MARRIAGE, from which springs the home, has been defined by a celebrated English judge as the voluntary union for life of one man and one woman to the exclusion of all others. It is a contract, but it is a contract different from all other contracts known to English law, regulated by a vast body of statutes, and more far-reaching and complex in its effects than any other contract which a person can make. The status of married persons is in law unlike that of those unmarried, and vastly different are their responsibilities. From the date of marriage the affairs of husband and wifo are closely watched by the State, which alone can sever the marriage tie by a decree of divorce or of nullity, and which regulates the observance of the marital responsibilities, if the need arise, by imprisonment or monetary strictures.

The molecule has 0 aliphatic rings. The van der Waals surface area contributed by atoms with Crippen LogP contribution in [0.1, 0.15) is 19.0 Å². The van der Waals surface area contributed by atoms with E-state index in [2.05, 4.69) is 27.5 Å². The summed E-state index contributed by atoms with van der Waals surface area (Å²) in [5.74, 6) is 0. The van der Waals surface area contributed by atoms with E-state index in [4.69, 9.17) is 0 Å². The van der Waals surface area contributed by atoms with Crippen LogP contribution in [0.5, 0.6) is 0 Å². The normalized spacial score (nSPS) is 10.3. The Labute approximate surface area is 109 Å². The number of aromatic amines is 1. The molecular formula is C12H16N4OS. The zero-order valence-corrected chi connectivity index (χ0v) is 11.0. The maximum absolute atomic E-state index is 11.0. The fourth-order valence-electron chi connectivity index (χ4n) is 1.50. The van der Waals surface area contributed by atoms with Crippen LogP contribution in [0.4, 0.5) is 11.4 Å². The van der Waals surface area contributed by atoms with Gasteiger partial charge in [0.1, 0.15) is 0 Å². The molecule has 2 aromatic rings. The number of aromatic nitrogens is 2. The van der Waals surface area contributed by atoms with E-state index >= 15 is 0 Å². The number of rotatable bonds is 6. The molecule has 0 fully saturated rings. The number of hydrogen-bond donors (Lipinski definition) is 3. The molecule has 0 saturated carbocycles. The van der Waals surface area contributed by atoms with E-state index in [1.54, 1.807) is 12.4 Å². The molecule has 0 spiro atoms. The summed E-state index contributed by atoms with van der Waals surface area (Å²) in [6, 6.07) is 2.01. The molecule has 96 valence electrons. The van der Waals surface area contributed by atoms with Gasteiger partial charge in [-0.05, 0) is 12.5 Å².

Contracts are agreements which the law will enforce either by ordering them to be performed or by giving damages for their breach. In this respect the contract of marriage is like any other contract. An action for breach of a promise to marry can be brought either by a man or woman, and in assessing damages the jury may award a sum for injury to the pride and feelings as well as loss of a possible home and position in life. In such actioas the promise to marry can be proved by conduct. There need not be evidence of a verbal promise and acceptance, so long as the inference can be drawn from the behaviour of the parties or from letters that they intended to marry each other.